Make your own free website on

Durgbansi. Also known by the following names:

Welcome to Sakhoi !     |     home
Samogar Mai   |   Durgbansi - A brief history
Durgbansi - A brief history
This history has been collated by Thakur Arvind Singh - and subsequently replicated in wikipedia. I requiest future editors of the widepedia article to give due credit to this website for information gathered hereunto.

A kshatriya clan whose origins date to the medeival periods in Hindustani history. The exact origins are sketchy, with the roots being debated as being from modern day Rajasthan, Gujarat or Madhya Pradesh.
Currently, this sparse clan resides in eastern Uttar Pradesh, distributed in Jaunpur, and neighbouring areas. Here is some information gleaned from historical documentation:

Traditional origins and history.
This clan is a sub division of the Dikshits. It claims descent from the surajbans kings of Ajudhya. At a remote period a cadet of the fmily name Durg Bhao, is said to have emigrated to Guzerat, where his descendents tool the title of Durgbansi. Ie children of Durg. Several generations later, one of the chieftains named Kalyan Sah, received the title of Dikhit (q.v.), which thenceforth becoame the tribal name. About 550 years ago, a number of Dikhit adventurers entered the service of Muhammad Tughlak and settled in Oudh. About a century later their descendants were invited by the Muhammadan authorities to expelthe Bhars from Jaunpur. Their efforts were completely successful, and shortly afterwards this section of the clan reverted to its old name of Durgbansi, in honor of one of Durg Sahai, one of its principal leaders. It is stated that the title of Raja was conferred on Harku Rai, their elected chief by Emperor Akbar, in recognition of the valour dispalyed by the clan at a great tournament held at Allahabad. In the 18th century the Drigbansis were deprived of their possessions by Balwant Singh, the Raja of Benaras, but regained them through the annexation of the district by the British.Litigation and extravagance led to the loss of most of their ancestral domains, and by the time of the mutiny the Dirgbasi raja was in very reduced circumstances. From his antecedants, poverty, and relationship to the famous rebel Koer Singh, he might well have been tempted to rebellion: but on the contrary he behaved with conspicuous loyalty, and was rewarded with considerable estates and a title.
Geographical Distribution
Dirgbansis are found chiefly in the Jaunpur District of the North West Provinces. They have a male population of 7600.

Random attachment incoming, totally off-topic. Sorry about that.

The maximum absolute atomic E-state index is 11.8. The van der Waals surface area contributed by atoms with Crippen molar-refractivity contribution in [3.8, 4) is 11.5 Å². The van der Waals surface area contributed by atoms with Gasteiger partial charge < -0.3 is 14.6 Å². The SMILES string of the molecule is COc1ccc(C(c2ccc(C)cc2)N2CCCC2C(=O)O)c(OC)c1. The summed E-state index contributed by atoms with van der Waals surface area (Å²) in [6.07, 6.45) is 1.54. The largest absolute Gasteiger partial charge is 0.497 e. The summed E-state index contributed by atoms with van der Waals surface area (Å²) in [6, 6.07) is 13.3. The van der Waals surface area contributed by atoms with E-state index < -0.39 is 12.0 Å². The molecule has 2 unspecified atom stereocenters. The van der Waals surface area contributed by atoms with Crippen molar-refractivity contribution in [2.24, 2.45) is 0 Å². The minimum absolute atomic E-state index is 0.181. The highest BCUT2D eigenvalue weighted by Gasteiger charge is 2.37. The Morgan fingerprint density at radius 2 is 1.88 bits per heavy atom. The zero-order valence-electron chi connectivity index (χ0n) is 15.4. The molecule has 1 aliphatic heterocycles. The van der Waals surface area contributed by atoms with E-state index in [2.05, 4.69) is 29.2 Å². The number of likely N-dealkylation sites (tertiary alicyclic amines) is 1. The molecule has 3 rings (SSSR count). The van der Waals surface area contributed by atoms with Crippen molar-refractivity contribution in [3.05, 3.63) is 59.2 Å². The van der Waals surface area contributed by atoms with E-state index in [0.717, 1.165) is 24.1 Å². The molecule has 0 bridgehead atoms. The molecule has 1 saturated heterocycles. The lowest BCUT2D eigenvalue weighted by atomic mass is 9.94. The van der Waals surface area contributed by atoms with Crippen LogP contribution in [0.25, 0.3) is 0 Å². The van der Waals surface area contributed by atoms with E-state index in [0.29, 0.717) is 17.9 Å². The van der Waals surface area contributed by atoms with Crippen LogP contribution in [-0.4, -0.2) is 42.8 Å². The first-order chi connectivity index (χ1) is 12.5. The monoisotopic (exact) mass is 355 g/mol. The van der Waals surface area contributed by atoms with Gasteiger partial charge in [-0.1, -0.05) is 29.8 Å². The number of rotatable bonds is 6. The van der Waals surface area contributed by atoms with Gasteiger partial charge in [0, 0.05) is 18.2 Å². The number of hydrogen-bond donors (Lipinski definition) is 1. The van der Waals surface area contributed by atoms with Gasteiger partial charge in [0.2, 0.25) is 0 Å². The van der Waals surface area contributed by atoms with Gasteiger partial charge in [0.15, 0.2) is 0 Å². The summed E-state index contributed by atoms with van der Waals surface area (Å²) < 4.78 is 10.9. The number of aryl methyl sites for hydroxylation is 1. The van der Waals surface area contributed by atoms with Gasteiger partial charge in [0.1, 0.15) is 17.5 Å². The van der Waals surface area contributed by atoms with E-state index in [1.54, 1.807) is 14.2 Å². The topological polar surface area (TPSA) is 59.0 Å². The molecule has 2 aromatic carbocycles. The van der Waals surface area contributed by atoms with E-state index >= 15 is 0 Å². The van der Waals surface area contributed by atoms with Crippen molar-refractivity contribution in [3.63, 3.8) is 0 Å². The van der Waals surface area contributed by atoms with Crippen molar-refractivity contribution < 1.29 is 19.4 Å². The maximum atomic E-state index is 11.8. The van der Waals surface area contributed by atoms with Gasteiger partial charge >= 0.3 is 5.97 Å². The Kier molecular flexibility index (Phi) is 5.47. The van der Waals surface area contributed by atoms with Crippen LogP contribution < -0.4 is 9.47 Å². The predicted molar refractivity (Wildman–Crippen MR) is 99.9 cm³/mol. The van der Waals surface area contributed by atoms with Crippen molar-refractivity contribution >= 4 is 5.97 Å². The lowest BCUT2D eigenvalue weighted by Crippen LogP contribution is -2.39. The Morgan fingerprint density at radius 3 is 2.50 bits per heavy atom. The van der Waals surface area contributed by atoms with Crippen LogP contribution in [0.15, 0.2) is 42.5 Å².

The clan is addicted to Shakta worship and pays special reverance to Durga. Like the Dikhits the Dirgbansis belong to the Kassyap gotra.
Dirgbansis contract marriages with members of the following clans:
Give Daughters to
Take wives from
Chaupat Khambh

Extract from: Page 67-68

 Handbook on Rajputs
By A. H. Bingley
 Originally published as: Rajputs. Simla : Govt. Central Print. Office, 1899
Published by Asian Educational Services, 1986
ISBN 8120602048, 9788120602045

The Tribes and Castes of the North-Western Provinces and Oudh
By William Crooke
Published by Asian Educational Services, 1999
ISBN 8120612108, 9788120612105
1809 pages

Other books of reference
 More details
Memoirs on the History, Folk-Lore and Distribution of the Races of the North Western Provinces of India
By Henry Miers Elliot, John Beames
Contributor John Beames
Published by Asian Educational Services, 2004
ISBN 8120619056, 9788120619050

Name of a clan of Rajputs who hold villages in Garwara, Ghisua and rari, in the district of Jaunpur and Mahul in Azimgarh. The raja of Garwara is a Durgbansi. They are descended from the Dikhits, and came to the neighbourhood of Jaunpur from Simauni in Bundelkhand, about 14 generations ago. Their relative position in the rank of Rajputs is shown by their giving daughters in marriage to Chamargaur, Bandhalgoti, Tilokchandi, Bais, Sombansi,Surajbansi, Sarnayt, Baghel and Gaharwar of kantit. Their sons marry into the families of chandel, powar, gautam, raghubansi, Ujayin and inferior grades of Bais.

(Page 87)

 The Tribes and Castes of the Central Provinces of India
By R V Russell, R.B.H. Lai
Published by Asian Educational Services, 1995
ISBN 812060833X, 9788120608337
2231 pages

Hindu Tribes and Castes: As Represented in Benares
By Matthew Atmore Sherring
Published by Thacker, Spink, 1872
Original from Oxford University
Digitized 24 May 2007
405 pages

The Durgbansls, although of the same family originally as the Dikshits,
yet in several parts of the country have a separate name, and are regarded as a
distinct tribe. They occupy lands in Garwara, Ghisera, and Rarl, in the
Jaunpur district, and also in Mahul of Azimgarh. They intermarry with some
of the highest tribes of Rajpoots. The Raja of Garwara belongs to the Durg-
bansl tribe (a).
This tribe sprang from the province of Oudh. It is numerous in the
district of Jaunpur, where it possesses several thousand families. Colonies also
are in the neighbouring district of Azimgarh. In Mirzapur are a few hundred
individuals ; and in Benares likewise is a small community. In Oudh the
Dhrigubansls have one chief, whom they are permitted to send as their representative
to the Governor General's Durbar.

The cyclopædia of India and of Eastern and Southern Asia:
by Edward Balfour - 1885  Define Durg Bansi"s as -

Durg Bansi - A tribe of Rajputs in Jonpur & Azimgurh